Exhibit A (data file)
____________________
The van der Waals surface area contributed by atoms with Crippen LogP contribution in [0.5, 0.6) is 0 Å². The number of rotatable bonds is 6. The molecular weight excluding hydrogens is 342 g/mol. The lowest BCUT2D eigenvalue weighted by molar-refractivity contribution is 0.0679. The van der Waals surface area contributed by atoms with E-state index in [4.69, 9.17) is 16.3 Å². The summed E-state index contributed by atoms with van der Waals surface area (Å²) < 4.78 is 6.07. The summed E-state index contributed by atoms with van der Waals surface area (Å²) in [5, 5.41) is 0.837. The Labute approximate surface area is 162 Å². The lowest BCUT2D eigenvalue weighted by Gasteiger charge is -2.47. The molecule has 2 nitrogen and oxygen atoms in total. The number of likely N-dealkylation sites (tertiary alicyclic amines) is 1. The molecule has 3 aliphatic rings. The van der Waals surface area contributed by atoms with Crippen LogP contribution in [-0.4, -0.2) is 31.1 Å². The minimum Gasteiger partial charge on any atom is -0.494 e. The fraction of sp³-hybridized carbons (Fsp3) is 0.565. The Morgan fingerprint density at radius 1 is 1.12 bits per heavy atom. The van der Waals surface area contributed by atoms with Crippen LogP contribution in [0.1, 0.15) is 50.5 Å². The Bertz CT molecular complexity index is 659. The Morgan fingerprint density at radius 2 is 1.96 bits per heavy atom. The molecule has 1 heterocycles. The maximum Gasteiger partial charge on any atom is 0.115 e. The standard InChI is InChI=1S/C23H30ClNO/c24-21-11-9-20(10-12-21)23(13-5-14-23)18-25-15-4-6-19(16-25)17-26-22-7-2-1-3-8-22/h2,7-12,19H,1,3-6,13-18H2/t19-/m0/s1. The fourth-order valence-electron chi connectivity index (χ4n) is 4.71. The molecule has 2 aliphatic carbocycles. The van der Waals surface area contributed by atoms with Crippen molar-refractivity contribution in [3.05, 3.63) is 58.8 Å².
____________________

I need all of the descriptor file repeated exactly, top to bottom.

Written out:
The van der Waals surface area contributed by atoms with Crippen LogP contribution in [0.5, 0.6) is 0 Å². The number of rotatable bonds is 6. The molecular weight excluding hydrogens is 342 g/mol. The lowest BCUT2D eigenvalue weighted by molar-refractivity contribution is 0.0679. The van der Waals surface area contributed by atoms with E-state index in [4.69, 9.17) is 16.3 Å². The summed E-state index contributed by atoms with van der Waals surface area (Å²) < 4.78 is 6.07. The summed E-state index contributed by atoms with van der Waals surface area (Å²) in [5, 5.41) is 0.837. The Labute approximate surface area is 162 Å². The lowest BCUT2D eigenvalue weighted by Gasteiger charge is -2.47. The molecule has 2 nitrogen and oxygen atoms in total. The number of likely N-dealkylation sites (tertiary alicyclic amines) is 1. The molecule has 3 aliphatic rings. The van der Waals surface area contributed by atoms with Crippen LogP contribution in [-0.4, -0.2) is 31.1 Å². The minimum Gasteiger partial charge on any atom is -0.494 e. The fraction of sp³-hybridized carbons (Fsp3) is 0.565. The Morgan fingerprint density at radius 1 is 1.12 bits per heavy atom. The van der Waals surface area contributed by atoms with Crippen LogP contribution in [0.1, 0.15) is 50.5 Å². The Bertz CT molecular complexity index is 659. The Morgan fingerprint density at radius 2 is 1.96 bits per heavy atom. The molecule has 1 heterocycles. The maximum Gasteiger partial charge on any atom is 0.115 e. The standard InChI is InChI=1S/C23H30ClNO/c24-21-11-9-20(10-12-21)23(13-5-14-23)18-25-15-4-6-19(16-25)17-26-22-7-2-1-3-8-22/h2,7-12,19H,1,3-6,13-18H2/t19-/m0/s1. The fourth-order valence-electron chi connectivity index (χ4n) is 4.71. The molecule has 2 aliphatic carbocycles. The van der Waals surface area contributed by atoms with Crippen molar-refractivity contribution in [3.05, 3.63) is 58.8 Å².